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Who is who in international digitization networks?

By pasilii - Posted on 04 January 2013

The art of digitization has blossomed particularly in this last decade. It is therefore fair to say that it is still taking baby steps: techniques and documentation criteria are still being polished, technical means are being built and funding sought after.

An inquisitive mind should be asking at this dawn of digitization, what exactly is being digitized, why should we even bother, who will benefit from this digitization, who are the players – or organizations – in this field, how are these organizations connected to each other, how are these digitization efforts funded and what are the possible pitfalls.

What, then, is being digitized? The answer is almost anything human and nature made. Digitizing machinery, be it scanners, cameras or other technical means, devour herbarium sheets, insect specimens, artwork, literature, sounds, photographs and films. Why? The philosophical answer “open knowledge itself is valuable” or even “this is a means of saving a heritage for the future generations” may not satisfy a utilitarian. One short, satisfying answer for a utilitarian would be that large masses of data increase reliability of analysis. A practical example could be that a biodiversity or a climate change researcher can now start to draw more accurate conclusions when she can access digitized, accurately georeferenced and highly concentrated insect and plant specimen data from numerous, previously poorly accessible natural museum collections. The truly relevant questions, when it comes to unraveling the global setup of digitization, are: who are the main players in this new art of digitization and is there an underlying network among them?

First of all the organizations can be divided into two different groups: those who receive and collect digitized data and thus form large databases, and those who work on implementation. In this context implementation means development of standards and analysis methods for this digitized data, and development of interoperability. In this blog entry we will focus only on the collectors and distributors of digitized data. Moreover these collecting and distributing nodes could be further divided based on the nature of the digitized data. In this last grouping the separation is simply drawn between objects, which are human or nature made.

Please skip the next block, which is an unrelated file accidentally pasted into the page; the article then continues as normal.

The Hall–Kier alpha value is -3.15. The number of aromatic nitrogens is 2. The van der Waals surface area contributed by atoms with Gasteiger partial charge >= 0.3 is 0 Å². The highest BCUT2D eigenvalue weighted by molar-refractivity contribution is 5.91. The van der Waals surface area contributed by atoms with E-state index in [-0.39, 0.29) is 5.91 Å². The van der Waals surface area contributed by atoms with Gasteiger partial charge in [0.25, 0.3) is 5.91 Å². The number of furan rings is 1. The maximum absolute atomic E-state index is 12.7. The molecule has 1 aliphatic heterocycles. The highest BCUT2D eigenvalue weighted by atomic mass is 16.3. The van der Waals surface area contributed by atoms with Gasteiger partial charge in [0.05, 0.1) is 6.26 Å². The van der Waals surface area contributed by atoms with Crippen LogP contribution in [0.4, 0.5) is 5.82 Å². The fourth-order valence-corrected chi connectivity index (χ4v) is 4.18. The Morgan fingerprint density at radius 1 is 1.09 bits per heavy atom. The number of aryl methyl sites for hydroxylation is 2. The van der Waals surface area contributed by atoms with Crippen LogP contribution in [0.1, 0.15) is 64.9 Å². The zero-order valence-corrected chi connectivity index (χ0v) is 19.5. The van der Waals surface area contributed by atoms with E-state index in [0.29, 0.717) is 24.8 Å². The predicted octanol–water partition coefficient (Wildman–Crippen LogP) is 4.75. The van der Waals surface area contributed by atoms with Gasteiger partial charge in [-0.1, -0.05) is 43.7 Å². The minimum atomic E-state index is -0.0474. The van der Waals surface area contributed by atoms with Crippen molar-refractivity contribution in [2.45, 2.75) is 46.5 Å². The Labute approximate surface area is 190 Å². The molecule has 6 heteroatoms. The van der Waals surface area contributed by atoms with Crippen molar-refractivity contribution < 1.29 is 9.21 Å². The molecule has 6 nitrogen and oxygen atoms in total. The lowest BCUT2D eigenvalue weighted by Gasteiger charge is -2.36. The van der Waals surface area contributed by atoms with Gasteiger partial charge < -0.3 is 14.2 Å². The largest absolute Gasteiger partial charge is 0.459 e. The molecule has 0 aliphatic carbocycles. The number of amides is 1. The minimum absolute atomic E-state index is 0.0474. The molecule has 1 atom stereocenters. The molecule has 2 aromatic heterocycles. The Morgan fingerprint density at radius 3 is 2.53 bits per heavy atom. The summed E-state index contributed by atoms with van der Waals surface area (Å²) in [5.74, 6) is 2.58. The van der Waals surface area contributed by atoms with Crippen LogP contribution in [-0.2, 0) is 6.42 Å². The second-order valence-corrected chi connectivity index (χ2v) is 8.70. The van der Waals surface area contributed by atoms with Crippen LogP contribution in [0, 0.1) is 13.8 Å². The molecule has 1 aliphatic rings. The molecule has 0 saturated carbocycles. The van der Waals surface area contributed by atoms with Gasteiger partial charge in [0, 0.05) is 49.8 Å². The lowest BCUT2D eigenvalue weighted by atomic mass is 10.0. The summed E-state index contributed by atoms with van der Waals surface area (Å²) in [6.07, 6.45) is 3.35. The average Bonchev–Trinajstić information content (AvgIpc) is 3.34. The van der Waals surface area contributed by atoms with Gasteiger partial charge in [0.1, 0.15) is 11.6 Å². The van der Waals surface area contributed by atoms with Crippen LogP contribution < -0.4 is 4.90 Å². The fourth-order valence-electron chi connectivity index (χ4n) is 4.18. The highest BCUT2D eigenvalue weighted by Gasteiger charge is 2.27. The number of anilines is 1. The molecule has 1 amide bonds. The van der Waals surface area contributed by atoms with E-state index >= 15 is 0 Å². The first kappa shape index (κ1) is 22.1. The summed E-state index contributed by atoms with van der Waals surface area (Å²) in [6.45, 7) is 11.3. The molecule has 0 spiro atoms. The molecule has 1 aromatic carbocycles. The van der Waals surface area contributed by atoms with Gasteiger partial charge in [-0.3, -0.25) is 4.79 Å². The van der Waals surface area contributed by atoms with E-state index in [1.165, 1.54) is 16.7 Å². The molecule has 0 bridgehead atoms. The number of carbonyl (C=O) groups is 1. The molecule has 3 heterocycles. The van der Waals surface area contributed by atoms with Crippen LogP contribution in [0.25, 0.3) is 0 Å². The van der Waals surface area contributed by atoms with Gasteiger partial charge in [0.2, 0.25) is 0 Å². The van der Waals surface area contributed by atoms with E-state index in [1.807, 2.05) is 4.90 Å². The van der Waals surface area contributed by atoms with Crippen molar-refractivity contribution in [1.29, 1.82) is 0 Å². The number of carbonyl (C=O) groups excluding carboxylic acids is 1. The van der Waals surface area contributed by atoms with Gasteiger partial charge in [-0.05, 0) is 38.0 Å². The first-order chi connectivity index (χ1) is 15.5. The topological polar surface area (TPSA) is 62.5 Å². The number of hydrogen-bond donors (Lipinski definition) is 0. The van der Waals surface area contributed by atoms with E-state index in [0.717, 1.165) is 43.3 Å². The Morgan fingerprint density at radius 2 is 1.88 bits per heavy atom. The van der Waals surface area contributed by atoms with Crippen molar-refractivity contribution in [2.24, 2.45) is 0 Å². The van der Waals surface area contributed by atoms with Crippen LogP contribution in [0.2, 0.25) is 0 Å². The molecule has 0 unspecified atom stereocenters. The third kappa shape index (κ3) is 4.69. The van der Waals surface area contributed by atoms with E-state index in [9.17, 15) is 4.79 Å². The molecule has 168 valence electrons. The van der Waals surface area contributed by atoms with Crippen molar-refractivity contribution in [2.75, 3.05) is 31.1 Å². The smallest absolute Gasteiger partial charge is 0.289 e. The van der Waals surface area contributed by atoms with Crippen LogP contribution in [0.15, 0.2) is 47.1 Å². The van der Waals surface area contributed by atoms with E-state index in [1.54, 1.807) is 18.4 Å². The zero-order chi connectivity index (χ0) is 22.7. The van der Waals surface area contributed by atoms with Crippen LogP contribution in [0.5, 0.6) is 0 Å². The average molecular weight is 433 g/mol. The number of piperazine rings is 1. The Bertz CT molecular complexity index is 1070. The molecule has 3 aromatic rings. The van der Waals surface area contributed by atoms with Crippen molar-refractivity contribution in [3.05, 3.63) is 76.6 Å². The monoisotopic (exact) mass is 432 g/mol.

This global network is best explained by following a thread that starts at a local level. We could take us, Digitarium, as an example. Digitarium digitizes natural history collections, thus this sets Digitarium on the “made by nature” path, which is separate from the man-made artifact path. Digitized data from Digitarium without photographs is transferred to Global Biodiversity Information Facility (GBIF), which has its home base in Denmark. GBIF has also national nodes and thus there is an intermediary station, GBIF Finland, on the pathway. Besides accepting data, this intermediary Finnish station also collects nature observation data from Hatikka, BirdLife Finland and the Insect Database at the Finnish Museum of Natural History. This is how the system currently operates in the field of natural history data within Finland. This, however, will change. In the future the national launch pad on the way to any of the global databases will be the Finnish Biodiversity Information Centre.